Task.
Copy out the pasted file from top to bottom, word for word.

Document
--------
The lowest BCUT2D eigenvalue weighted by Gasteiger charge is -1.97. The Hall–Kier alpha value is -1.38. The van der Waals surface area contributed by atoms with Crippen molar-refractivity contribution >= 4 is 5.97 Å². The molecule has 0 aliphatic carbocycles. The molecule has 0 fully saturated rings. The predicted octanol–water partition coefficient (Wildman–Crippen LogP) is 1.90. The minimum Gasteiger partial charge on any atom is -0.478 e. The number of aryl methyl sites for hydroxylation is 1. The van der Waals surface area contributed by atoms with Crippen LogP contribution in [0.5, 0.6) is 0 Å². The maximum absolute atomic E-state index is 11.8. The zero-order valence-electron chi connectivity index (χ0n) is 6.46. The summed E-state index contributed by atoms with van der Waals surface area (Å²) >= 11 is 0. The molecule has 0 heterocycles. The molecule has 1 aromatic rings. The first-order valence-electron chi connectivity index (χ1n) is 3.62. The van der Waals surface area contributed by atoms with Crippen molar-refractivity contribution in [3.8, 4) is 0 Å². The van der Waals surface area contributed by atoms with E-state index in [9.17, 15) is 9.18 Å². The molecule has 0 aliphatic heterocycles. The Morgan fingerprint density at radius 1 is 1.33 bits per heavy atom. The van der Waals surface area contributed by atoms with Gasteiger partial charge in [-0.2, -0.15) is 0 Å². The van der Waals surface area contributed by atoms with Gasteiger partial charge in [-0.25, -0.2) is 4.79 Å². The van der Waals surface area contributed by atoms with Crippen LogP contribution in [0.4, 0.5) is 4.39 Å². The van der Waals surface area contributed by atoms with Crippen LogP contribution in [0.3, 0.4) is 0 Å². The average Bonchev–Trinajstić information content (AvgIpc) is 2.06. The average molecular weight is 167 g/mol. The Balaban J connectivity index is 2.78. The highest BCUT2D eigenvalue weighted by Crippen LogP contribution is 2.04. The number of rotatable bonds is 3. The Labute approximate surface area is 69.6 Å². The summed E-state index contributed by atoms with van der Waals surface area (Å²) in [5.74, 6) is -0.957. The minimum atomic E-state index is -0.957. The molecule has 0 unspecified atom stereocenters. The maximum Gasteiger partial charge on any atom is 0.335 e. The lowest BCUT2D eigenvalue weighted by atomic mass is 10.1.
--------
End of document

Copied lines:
The lowest BCUT2D eigenvalue weighted by Gasteiger charge is -1.97. The Hall–Kier alpha value is -1.38. The van der Waals surface area contributed by atoms with Crippen molar-refractivity contribution >= 4 is 5.97 Å². The molecule has 0 aliphatic carbocycles. The molecule has 0 fully saturated rings. The predicted octanol–water partition coefficient (Wildman–Crippen LogP) is 1.90. The minimum Gasteiger partial charge on any atom is -0.478 e. The number of aryl methyl sites for hydroxylation is 1. The van der Waals surface area contributed by atoms with Crippen LogP contribution in [0.5, 0.6) is 0 Å². The maximum absolute atomic E-state index is 11.8. The zero-order valence-electron chi connectivity index (χ0n) is 6.46. The summed E-state index contributed by atoms with van der Waals surface area (Å²) >= 11 is 0. The molecule has 0 heterocycles. The molecule has 1 aromatic rings. The first-order valence-electron chi connectivity index (χ1n) is 3.62. The van der Waals surface area contributed by atoms with Crippen molar-refractivity contribution in [3.8, 4) is 0 Å². The van der Waals surface area contributed by atoms with E-state index in [9.17, 15) is 9.18 Å². The molecule has 0 aliphatic heterocycles. The Morgan fingerprint density at radius 1 is 1.33 bits per heavy atom. The van der Waals surface area contributed by atoms with Gasteiger partial charge in [-0.2, -0.15) is 0 Å². The van der Waals surface area contributed by atoms with Gasteiger partial charge in [-0.25, -0.2) is 4.79 Å². The van der Waals surface area contributed by atoms with Crippen LogP contribution in [0.4, 0.5) is 4.39 Å². The van der Waals surface area contributed by atoms with Crippen LogP contribution in [0.3, 0.4) is 0 Å². The average Bonchev–Trinajstić information content (AvgIpc) is 2.06. The average molecular weight is 167 g/mol. The Balaban J connectivity index is 2.78. The highest BCUT2D eigenvalue weighted by Crippen LogP contribution is 2.04. The number of rotatable bonds is 3. The Labute approximate surface area is 69.6 Å². The summed E-state index contributed by atoms with van der Waals surface area (Å²) in [5.74, 6) is -0.957. The minimum atomic E-state index is -0.957. The molecule has 0 unspecified atom stereocenters. The maximum Gasteiger partial charge on any atom is 0.335 e. The lowest BCUT2D eigenvalue weighted by atomic mass is 10.1.